The brightness perception of a set of unrelated, self-luminous colored stimuli having a constant luminance of 6.23 cd/m2, and of a set of achromatic stimuli, having a luminance ranging from 7.54 cd/m2 to 47.60 cd/m2, was investigated in a magnitude estimation experiment with twenty observers. It was found that the Helmholtz-Kohlrausch effect contributed significantly to the observed brightness. The brightness prediction of six existing vision models was investigated but none of the models performed satisfactory. Adapting the CAM97u model by increasing the colorfulness contribution in the brightness attribute resulted in modified model, called CAM97u,m, which allows for a substantially better brightness prediction.

The performance of the new model was confirmed by both a matching experiment and an extensive validation magnitude estimation experiment using a random sequence of stimuli within a wide chromaticity range, including achromatic ones, and within a wide range of luminance. The modified model CAM97u,m clearly outperformed the other existing vision models and was found to give a reliable brightness prediction for unrelated, self-luminous stimuli.

Acknowledgements

The authors would like to thank the Research Council of the KU Leuven for supporting this research project (STIM - OT/11/056 and OT/13/069). Author K.S. would also like to thank the Research Foundation Flanders for the support through a postdoctoral fellowship.

References and links

1. M. D. Fairchild, Color Appearance Models, Second ed., Wiley-IS&T Series in Imaging Science and Technology (John Wiley & Sons Ltd, 2005).

2. R. W. G. Hunt and M. R. Pointer, Measuring colour, Fourth ed., Wiley-IS&T Series in Imaging Science and Technology (John Wiley & Sons Ltd, 2011).

3. R. W. G. Hunt, Measuring colour, Third ed. (Fountain Press, 1998), pp. 239–246.

4. S. L. Guth, “ATD01 model for color appearances, color differences and chromatic adaptation,” in 9th Congress of the International Colour Association,Proceedings of SPIEVol. 4421, 2002) [CrossRef]  

5. C. Fu, C. Li, G. Cui, M. R. Luo, R. W. G. Hunt, and M. R. Pointer, “An investigation of colour appearance for unrelated colours under photopic and mesopic vision,” Color Res. Appl. 37(4), 238–254 (2012). [CrossRef]  

6. CIE, A colour appearance model for colour management systems: CIECAM02, (CIE Central Bureau, Austria, 2004).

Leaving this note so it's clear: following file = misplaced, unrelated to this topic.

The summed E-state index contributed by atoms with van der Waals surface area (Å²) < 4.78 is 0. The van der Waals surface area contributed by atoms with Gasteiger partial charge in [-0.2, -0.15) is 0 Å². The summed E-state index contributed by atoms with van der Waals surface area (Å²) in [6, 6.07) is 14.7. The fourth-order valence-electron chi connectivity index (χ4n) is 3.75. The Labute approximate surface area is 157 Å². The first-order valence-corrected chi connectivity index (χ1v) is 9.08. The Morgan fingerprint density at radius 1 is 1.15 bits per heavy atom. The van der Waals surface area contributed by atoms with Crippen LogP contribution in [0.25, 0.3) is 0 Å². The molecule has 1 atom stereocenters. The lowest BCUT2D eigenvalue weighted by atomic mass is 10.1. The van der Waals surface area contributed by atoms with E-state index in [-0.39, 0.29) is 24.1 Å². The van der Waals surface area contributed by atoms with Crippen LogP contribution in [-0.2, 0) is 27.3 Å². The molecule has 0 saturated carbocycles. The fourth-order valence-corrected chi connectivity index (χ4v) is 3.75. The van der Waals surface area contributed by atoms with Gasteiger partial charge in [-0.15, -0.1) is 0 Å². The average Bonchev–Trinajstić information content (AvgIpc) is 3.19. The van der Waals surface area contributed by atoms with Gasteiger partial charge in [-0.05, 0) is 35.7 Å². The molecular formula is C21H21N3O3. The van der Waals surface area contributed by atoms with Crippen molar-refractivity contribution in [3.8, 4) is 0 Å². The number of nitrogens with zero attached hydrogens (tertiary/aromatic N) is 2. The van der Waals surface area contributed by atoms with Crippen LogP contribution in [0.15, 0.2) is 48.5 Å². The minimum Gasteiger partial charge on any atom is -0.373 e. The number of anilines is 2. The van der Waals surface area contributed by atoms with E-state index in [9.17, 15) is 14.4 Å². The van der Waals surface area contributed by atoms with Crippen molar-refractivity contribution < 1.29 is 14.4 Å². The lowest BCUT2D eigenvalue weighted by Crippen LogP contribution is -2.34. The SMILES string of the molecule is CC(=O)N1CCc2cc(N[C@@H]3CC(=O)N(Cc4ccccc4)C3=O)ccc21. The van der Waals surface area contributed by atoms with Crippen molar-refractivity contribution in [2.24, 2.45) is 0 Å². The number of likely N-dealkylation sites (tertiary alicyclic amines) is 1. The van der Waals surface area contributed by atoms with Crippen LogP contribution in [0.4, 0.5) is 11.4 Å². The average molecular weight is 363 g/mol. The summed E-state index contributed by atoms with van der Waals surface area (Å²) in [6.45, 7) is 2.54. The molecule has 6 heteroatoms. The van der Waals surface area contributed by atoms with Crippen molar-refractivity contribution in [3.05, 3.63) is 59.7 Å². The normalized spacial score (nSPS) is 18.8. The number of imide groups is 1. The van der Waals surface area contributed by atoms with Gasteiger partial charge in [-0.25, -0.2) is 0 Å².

7. N. Moroney, M. D. Fairchild, R. W. G. Hunt, C. Li, M. R. Luo, and T. Newman, “The CIECAM02 Color Appearance Model,” in 10th Color Imaging Conference, IS&T and SID, (Scottsdale, Arizona, 2002).

8. Y. Nayatani, “Simple estimation methods for the Helmholtz—Kohlrausch effect,” Color Res. Appl. 22(6), 385–401 (1997). [CrossRef]  

9. CIE, Supplementary System of Photometry, (CIE Central Bureau, 2011).

10. H. Yaguchi and M. Ikeda, “Subadditivity and superadditivity in heterochromatic brightness matching,” Vision Res. 23(12), 1711–1718 (1983). [CrossRef]   [PubMed]  

11. G. Wyszecki and W. S. Stiles, Color Science, Second ed. (Wiley, 1982), pp. 410.

12. CIE, International Lighting Vocabulary, (CIE Central Bureau, 2011).

13. M. Withouck, K. A. G. Smet, W. R. Ryckaert, M. R. Pointer, G. Deconinck, J. Koenderink, and P. Hanselaer, “Brightness perception of unrelated self-luminous colors,” J. Opt. Soc. Am. A 30(6), 1248–1255 (2013). [CrossRef]   [PubMed]  

14. S. A. Fotios and C. Cheal, “A comparison of simultaneous and sequential brightness judgements,” Lighting Res. Tech. 42(2), 183–197 (2010). [CrossRef]  

15. ASTM International, Standard Test Method for Unipolar Magnitude Estimation of Sensory Attributes, (ASTM International, 2012).

16. P. A. García, R. Huertas, M. Melgosa, and G. Cui, “Measurement of the relationship between perceived and computed color differences,” J. Opt. Soc. Am. A 24(7), 1823–1829 (2007). [CrossRef]   [PubMed]  

17. B. Koo and Y. Kwak, “Color appearance and color connotation models for unrelated colors,” Color Res. Appl., (2013), doi: 10.1002/col.21857. [CrossRef]  

18. M. R. Luo, A. A. Clarke, P. A. Rhodes, A. Schappo, S. A. R. Scrivener, and C. J. Tait, “Quantifying colour appearance. Part I. Lutchi colour appearance data,” Color Res. Appl. 16(3), 166–180 (1991). [CrossRef]  

19. IBM SPSS Statistics for Windows, IBM Corp., Armonk, NY, 2012.

20. A. Field, Discovering statistics using SPSS, Third ed. (SAGE, 2009).